Yet another pleasant valley Sunday (on a Monday)

In between sleeping and er… sleeping over the weekend, I managed to read a few papers and a book or two - including Sarah Webb’s first Amy Green Teen Agony Queen, Boy Trouble.

I’m no 13 year old girl and I can solemnly swear that Dermot O’Leary is not on my swoonsville wishlist - but I still enjoyed the read. Everyone should have a Clover in their life to look out for them and the books is all based in Dublin so I got that ridiculous twang of pride when I read about somewhere I recognised - and there’s a blogger named Dave. The book comes complete with a new website and updates from Amy and Clover - go and have a read… (Don’t blame me for the pink and girly content - guys probably shouldn’t open it in work or next to their mates.)

And back to the papers…

Peter Murphy gets the Irish Times treatment this weekend - an interview with Catherine Cleary and a review from Eileen Battersby.

Murphy has his own voice. There are moments of violence and throughout the book John Devine is subjected to shocking, quasi-Joycean dreams. This may be a story of relatively recent contemporary Irish life, but Murphy also conveys a sense of the Ireland that went into making John’s world, a place in which the Bible and folklore walked hand in hand.

Across the water, Leonie Flynn in the Times UK suggests some books for 8 - 12 year.

Joanna Carey interviews Oliver Jeffers in the Guardian:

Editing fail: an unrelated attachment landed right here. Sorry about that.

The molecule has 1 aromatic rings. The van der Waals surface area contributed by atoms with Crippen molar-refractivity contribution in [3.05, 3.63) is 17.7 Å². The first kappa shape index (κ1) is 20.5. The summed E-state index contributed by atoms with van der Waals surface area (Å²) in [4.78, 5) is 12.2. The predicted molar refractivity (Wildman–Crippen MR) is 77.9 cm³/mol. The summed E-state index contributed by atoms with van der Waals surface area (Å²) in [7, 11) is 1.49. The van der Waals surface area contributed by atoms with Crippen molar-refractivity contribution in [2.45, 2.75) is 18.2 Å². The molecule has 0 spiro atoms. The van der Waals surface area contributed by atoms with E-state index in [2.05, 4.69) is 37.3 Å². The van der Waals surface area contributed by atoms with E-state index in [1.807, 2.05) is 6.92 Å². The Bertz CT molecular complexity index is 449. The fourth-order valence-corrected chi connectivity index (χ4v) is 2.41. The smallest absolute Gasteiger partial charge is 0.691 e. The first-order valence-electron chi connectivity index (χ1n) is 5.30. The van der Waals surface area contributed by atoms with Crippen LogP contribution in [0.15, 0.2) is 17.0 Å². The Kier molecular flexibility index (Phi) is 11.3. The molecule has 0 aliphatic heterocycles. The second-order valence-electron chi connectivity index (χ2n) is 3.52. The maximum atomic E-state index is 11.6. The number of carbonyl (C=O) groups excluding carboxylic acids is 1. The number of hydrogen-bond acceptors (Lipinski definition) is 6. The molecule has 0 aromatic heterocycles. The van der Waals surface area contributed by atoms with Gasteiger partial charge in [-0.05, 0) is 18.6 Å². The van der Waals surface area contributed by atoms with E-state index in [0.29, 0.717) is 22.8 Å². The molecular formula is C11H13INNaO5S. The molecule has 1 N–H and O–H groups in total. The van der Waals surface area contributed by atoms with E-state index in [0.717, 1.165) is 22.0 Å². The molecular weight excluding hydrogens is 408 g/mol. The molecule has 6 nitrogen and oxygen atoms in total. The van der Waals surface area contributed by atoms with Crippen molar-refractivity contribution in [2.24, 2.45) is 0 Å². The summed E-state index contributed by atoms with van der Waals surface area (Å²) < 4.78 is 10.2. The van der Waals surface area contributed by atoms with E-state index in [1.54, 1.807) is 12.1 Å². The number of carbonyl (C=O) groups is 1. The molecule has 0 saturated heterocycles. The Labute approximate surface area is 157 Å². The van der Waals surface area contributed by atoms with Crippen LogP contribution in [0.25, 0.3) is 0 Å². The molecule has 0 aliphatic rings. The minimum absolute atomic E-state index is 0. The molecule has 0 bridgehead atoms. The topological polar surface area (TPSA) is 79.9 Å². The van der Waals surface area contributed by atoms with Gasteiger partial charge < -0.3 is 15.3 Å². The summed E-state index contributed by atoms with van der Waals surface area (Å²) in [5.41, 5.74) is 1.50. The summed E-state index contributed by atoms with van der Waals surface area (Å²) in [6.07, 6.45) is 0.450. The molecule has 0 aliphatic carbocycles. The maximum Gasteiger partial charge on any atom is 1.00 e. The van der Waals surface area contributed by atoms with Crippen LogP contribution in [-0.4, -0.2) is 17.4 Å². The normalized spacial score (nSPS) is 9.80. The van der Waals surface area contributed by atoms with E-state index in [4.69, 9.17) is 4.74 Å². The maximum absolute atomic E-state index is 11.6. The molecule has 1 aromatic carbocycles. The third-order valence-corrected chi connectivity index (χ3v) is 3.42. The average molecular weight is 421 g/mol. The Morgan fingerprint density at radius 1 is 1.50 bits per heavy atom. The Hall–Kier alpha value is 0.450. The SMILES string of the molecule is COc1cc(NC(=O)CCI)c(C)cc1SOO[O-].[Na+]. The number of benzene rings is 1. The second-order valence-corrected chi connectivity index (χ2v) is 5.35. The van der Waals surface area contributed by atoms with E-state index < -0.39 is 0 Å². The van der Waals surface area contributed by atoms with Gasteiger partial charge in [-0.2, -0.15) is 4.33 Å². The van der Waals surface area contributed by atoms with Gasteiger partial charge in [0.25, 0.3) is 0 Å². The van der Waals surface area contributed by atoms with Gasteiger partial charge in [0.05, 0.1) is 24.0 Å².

Jeffers became passionate about making picture books when he began to understand the subtle relationship between words and pictures - “that was what excited me. Until I got really involved, I hadn’t realised how just a few words can totally change the meaning of a picture.”

And another interview, this time in the Times UK, Kate Muir talks to Lauren Child:

The question that I must get asked the most, which I’m most dumbfounded about, is: ‘How do you write for children when you don’t have any children?’” Child scowls down into her Moomintroll coffee mug. At 39, she has a boyfriend, but no children so far. “Would you ask most writers that? Do you ask a crimewriter if he’s committed any murders recently? Childhood: we’ve all been there.” She continues: “Writing is all about observation. That’s your job. I remember Alan Bennett saying writers are very cruel people because they are always looking for those little oddnesses. It’s a kind of curiosity, that’s what you have to have.”

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Written by david. in: Reading, childrens books | Tags: ,

1 Comment »

  • [...] woke up to some great news - Sarah Webb’s new, and first, teenage novel, Amy Green Teen Agony Queen is to be made into a film. According to the Irish Independent Sarah has signed a recession busting [...]

    Pingback | February 10, 2009

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